of conjectures from Donaldson theory were immediately proved, e.g.

1. The plurigenera of algebraic surfaces are dierentiable invariants.

2. The generalized Thom conjecture: Let X be an algebraic surface, then

each smooth algebraic curve in X minimizes the genus of embedded

2-manifolds in its homology class.

106

Conjecturally the Donaldson- and Seiberg-Witten invariants are very closely

related and in particular the Donaldson invariants can be computed in terms

of the Seiberg-Witten invariants.

Since the appearance of the Seiberg-Witten invariants the interest in the

Donaldson invariants has become a bit less, but there is still a large number

of interesting open questions.

2 Denition and properties of the Donaldson in-

variants

In this lecture we dene the Donaldson invariants via gauge theory and

state some of their most important properties. We prefer here to formulate

everything in terms of vector bundles, which should be more familiar to the

audience, instead of principal bundles, which would be more natural.

2.1 Moduli spaces of connections

Let X be a smooth simply-connected compact oriented 4-manifold. Let P

be a principal SU(2)- or SO(3)-bundle on X. The Donaldson invariants are

dened via intersection theory on a moduli space of anti-self-dual connections

on P.

SU(2)-bundles on X are classied by their second Chern class c (P ), 2

and SO(3)-bundles on X are classied by their second Stiefel-Whitney class

w (P ) 2 H (X; Z=2) and their rst Pontrjagin class p (P ) 2 H (X; Z).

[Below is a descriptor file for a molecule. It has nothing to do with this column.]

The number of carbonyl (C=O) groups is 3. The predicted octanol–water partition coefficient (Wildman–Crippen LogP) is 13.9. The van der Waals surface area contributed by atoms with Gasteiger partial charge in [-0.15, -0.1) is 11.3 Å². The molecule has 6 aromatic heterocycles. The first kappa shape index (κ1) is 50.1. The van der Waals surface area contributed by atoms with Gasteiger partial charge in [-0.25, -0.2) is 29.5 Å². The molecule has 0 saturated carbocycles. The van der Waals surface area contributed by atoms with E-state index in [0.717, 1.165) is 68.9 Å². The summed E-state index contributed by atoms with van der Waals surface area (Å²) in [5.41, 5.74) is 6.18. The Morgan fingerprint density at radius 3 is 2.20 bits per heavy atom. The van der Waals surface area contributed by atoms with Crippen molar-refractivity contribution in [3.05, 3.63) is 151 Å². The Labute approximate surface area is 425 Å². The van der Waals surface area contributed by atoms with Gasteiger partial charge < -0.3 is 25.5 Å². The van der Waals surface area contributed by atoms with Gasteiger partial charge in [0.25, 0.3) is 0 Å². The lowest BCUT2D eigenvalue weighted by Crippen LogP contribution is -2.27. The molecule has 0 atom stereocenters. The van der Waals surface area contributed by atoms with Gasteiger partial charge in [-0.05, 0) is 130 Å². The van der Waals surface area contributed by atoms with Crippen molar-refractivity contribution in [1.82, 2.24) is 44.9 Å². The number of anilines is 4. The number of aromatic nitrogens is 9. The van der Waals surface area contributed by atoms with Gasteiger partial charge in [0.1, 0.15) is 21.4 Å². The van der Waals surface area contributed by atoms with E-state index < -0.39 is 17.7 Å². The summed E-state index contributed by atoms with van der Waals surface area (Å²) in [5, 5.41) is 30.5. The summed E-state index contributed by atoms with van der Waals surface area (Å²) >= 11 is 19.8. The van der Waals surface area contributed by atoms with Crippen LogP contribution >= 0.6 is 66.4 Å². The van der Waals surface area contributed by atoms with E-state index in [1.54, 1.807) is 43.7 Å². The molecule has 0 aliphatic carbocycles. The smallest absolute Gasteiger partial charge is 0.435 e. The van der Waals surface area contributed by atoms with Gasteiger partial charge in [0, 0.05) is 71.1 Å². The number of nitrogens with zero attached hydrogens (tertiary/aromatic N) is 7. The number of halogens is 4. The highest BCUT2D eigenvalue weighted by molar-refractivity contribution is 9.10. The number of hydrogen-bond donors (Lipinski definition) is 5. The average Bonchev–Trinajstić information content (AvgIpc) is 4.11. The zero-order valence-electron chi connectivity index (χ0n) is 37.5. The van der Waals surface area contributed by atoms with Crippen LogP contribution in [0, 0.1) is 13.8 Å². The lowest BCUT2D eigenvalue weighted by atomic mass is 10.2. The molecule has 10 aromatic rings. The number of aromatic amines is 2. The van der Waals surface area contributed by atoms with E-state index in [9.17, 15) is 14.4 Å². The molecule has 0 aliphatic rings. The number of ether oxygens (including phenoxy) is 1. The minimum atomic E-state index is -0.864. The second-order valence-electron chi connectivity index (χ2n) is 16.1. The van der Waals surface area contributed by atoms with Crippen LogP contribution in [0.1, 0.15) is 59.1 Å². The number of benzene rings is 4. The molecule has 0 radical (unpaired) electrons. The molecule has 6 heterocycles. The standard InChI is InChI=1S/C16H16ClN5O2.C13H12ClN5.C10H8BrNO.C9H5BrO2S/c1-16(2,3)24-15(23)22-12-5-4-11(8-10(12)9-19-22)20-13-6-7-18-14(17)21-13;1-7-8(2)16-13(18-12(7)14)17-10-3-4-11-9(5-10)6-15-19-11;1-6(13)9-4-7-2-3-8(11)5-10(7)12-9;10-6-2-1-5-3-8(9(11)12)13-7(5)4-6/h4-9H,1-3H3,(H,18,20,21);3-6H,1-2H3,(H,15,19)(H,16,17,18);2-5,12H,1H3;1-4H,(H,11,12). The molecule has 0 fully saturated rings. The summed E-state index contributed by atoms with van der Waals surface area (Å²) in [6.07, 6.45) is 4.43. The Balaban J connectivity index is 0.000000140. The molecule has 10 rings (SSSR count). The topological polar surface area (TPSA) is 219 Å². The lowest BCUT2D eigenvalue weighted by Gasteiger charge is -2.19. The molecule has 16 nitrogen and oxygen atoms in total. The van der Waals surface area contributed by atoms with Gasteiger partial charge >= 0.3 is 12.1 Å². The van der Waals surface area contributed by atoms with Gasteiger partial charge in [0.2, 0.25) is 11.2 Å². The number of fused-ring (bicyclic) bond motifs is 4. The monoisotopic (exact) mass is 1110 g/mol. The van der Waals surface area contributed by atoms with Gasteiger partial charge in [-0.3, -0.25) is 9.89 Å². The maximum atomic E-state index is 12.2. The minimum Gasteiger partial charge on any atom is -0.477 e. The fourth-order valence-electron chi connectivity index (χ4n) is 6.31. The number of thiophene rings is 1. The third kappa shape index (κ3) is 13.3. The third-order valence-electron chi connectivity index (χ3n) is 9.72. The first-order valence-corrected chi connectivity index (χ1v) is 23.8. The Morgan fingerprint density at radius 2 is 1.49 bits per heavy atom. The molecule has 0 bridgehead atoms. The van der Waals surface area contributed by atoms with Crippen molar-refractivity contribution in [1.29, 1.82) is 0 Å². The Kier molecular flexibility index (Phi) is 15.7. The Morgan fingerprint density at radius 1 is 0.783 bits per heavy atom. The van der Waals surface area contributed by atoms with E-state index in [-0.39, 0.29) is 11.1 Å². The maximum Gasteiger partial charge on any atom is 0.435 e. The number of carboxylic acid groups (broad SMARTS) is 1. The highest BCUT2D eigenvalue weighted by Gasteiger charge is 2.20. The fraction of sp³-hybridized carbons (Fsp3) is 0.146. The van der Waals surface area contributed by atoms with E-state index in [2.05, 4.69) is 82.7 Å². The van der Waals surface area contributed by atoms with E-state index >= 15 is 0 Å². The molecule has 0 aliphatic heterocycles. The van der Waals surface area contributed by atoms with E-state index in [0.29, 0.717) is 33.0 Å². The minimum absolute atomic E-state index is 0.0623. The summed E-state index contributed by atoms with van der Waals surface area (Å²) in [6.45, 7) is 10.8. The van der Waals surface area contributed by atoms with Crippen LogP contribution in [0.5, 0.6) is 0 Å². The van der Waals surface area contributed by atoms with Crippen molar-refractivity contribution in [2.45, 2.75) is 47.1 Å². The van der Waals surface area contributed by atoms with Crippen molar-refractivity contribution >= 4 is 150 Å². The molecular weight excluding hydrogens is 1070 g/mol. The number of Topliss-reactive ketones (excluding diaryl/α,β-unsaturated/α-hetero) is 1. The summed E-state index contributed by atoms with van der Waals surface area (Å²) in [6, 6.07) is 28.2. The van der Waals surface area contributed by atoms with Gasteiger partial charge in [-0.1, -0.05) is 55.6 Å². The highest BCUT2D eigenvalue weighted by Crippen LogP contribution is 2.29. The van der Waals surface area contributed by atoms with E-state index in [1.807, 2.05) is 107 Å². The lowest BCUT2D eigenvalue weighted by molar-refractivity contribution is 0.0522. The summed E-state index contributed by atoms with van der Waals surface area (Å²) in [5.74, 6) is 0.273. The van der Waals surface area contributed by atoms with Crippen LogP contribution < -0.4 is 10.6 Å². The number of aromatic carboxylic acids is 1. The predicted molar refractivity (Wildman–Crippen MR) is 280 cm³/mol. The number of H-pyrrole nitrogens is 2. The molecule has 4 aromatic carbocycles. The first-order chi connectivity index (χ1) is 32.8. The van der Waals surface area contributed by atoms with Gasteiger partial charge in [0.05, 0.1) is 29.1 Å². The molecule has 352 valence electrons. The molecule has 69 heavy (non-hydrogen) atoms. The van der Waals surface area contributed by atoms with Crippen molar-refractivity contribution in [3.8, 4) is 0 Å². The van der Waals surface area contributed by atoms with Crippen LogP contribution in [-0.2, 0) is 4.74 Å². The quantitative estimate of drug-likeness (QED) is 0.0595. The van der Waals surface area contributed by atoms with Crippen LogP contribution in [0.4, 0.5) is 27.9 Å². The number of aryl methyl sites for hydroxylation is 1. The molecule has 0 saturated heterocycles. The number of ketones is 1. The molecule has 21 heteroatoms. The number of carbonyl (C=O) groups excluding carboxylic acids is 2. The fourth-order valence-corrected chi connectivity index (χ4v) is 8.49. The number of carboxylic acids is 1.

2 4

2 1

In the SU(2)-case the moduli space of anti-self-dual connections on P

can be identied with the moduli space of anti-self-dual connections on the

associated complex vector bundle on E with rst Chern class c = 0. In 1

the SO(3)-case (after choosing a lift c 2 H (X; Z) of w (P )) it corresponds

2

1 2

to a moduli space of Hermitian Yang-Mills connections on the associated

complex vector bundle with Chern classes c ; c (with c 4c = p (P )).

2

1 2 2 1

1

For simplicity, in the following we will concentrate on the SU(2)-case.

Let E be a rank 2 complex dierentiable vector bundle on X. We x a

hermitian metric h on E. (That is for each x 2 X we have a hermitian inner

product on the ber E(x), varying smoothly with x.) We denote by

i (E)

the space of C 1 -sections of E

i TX .

A hermitian connection on E is a connection D :

(E) !

(E), which

0 1

is compatible with h. (That D is a connection means that it is a linear map

107

Donaldson invariants in Algebraic Geometry

satisfying the Leibniz rule

D(f s) = d(f

s) + f D(S)

and that D is compatible with the metric means furthermore that

d(h(s ; s )) = h(D(s ); s ) + h(s ; D(s )) .)

1 2 1 2 1 2